When you’re chowing down on your favorite snack food, you might not often stop to think about whether or not it has an interesting tale to tell. But you’d be missing out. Your favorite snack foods may taste good, but so many of them also have interesting histories! And whether it’s how they came to be, what they’re actually made of, or how they got their name, some of those histories are downright weird. Here are 5 of our very favorite weird snack food facts. Is your favorite munchie on this list?
1) Chocolate chip cookies have a mysterious past.
We all love a good chocolate chip cookie, but have you ever stopped to think about where chocolate chip cookies come from? Well, even if you did, their origin is a bit of a mystery. We do know that they were invented by a woman named Ruth Graves Wakefield back in the 1930s. What’s unclear is how or why she actually invented them. Some people say she ran out of cocoa powder for the cookies she was making and substituted chopped-up bakers chocolate, expecting it to melt into the cookies. Others say it was simply a very successful experiment and she knew that the chopped up chocolate would go perfectly with the buttery cookies. In any case, her recipe became so wildly popular that it inspired the Nestle company to invent the chocolate chip! They bought her recipe for one dollar and used the name of Wakefield’s restaurant, the Toll House Inn. Happy accident or intentional experiment, we’re sure glad Ms. Wakefield brought us all this well-loved cookie!
2) Kit Kats are filled with…crushed Kit Kats.
You may love their catchy jingle, but our guess is you love the actual Kit Kat bar even more. Crunchy, chocolatey, and practically addicting, it’s easy to see why the Kit Kat is loved all over the world. They’re not quite like any other candy bar out there, and that’s probably because of their unique texture. If you pay attention when you bite into a Kit Cat, you’ll notice that there’s the hard outer layer of chocolate, crunchy layers of wafers within, and then in between those… something that’s more crumbly than the hard chocolate on the outside, but not quite as crunchy as the wafers. Well, that layer is actually crushed up Kit Kats. You see, when a Kit Kat bar doesn’t come out perfect – when it has too many air bubbles, or is off center, or just isn’t shiny enough – those bars are taken off the line and ground up for re-use as the layer in between the wafers. It’s a no-waste candy bar!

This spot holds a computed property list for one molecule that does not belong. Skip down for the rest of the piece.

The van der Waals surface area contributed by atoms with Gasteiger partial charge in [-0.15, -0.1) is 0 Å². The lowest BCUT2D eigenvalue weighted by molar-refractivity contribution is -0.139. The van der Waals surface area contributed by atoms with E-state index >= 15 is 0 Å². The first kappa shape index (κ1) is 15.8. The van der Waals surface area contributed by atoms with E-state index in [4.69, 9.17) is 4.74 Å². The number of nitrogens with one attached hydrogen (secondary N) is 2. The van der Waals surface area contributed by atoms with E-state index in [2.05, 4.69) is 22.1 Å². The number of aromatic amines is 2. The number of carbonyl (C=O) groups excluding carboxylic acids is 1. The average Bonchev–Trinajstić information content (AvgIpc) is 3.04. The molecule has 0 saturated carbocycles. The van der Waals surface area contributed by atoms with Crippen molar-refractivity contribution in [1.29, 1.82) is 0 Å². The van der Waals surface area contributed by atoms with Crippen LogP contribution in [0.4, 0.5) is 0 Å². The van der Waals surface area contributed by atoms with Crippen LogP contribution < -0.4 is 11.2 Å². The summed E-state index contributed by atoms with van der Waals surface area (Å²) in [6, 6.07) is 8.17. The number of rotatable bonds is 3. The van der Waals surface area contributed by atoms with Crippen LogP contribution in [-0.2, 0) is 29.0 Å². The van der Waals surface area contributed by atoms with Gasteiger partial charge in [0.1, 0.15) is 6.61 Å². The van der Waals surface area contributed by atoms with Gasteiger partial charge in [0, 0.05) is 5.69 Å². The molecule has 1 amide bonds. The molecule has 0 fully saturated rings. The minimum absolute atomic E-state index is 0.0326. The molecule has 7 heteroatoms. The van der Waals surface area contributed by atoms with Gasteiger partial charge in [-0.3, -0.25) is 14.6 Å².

3) Pop-Tarts were not named for the toaster… but for Andy Warhol.
Our mom was never too keen on buying us this sugary breakfast treat, but that sure didn’t stop us from asking. (Or stop our love for them.) And apparently, we’re not alone… Did you know that Pop-Tarts have been around for 50 years?! When they first came out, they came in only four unfrosted flavors: Apple Currant Jelly, Strawberry, Blueberry, and Brown-Sugar Cinnamon, and they were so popular that Kellogg’s actually ran out of Pop-Tarts in 1964. Their popularity has only grown; today they’re sold in thirty flavors, but their success wasn’t always such a sure bet. Originally, they were named “Fruit Scones,” and it wasn’t until the company changed the product’s name to Pop-Tart (inspired by Andy Warhol’s Pop-Art of the 1960s) that the toaster pastry totally took off.
4) Nutella was created following chocolate shortages after WWII.
Nutella is delicious spread on many, many things, but we find it’s hard to resist just licking it right off the spoon. For something SO good, it’s hard to believe that it was actually created as a substitute due to a shortage, but that’s just what happened. After World War II, there was a widespread shortage of cocoa, and a pastry maker from Piedmont, Italy created this sweet spread made from hazelnuts, sugar, and just a little bit of that hard-to-find cocoa. The hazelnuts and sugar helped extend the cocoa so that people could enjoy that chocolate flavor during a time of shortage. We may not have a cocoa shortage today, but we still absolutely love Nutella!
5) Flamin’ Hot Cheetos were invented by a janitor.
You might think that Frito-Lay’s top-selling product was developed by a team of researchers and marketers, but you’d be wrong. In actuality, Flamin’ Hot Cheetos were the brainchild of one very inventive man… who worked as a janitor at a Frito-Lay plant in California! After a machine broke on the assembly line and some Cheetos went un-dusted with their tell-tale orange powder, Richard Montañez took the defective snack home and invented his own recipe using chili powder. He managed to get a meeting with the president of the company, presented his spicier snack, and the Flamin’ Hot line of Cheetos was born. It has gone on to become the company’s most popular item, and Montañez has become the Vice President of multicultural sales and community activation. Pretty incredible!SKM: below-content placeholder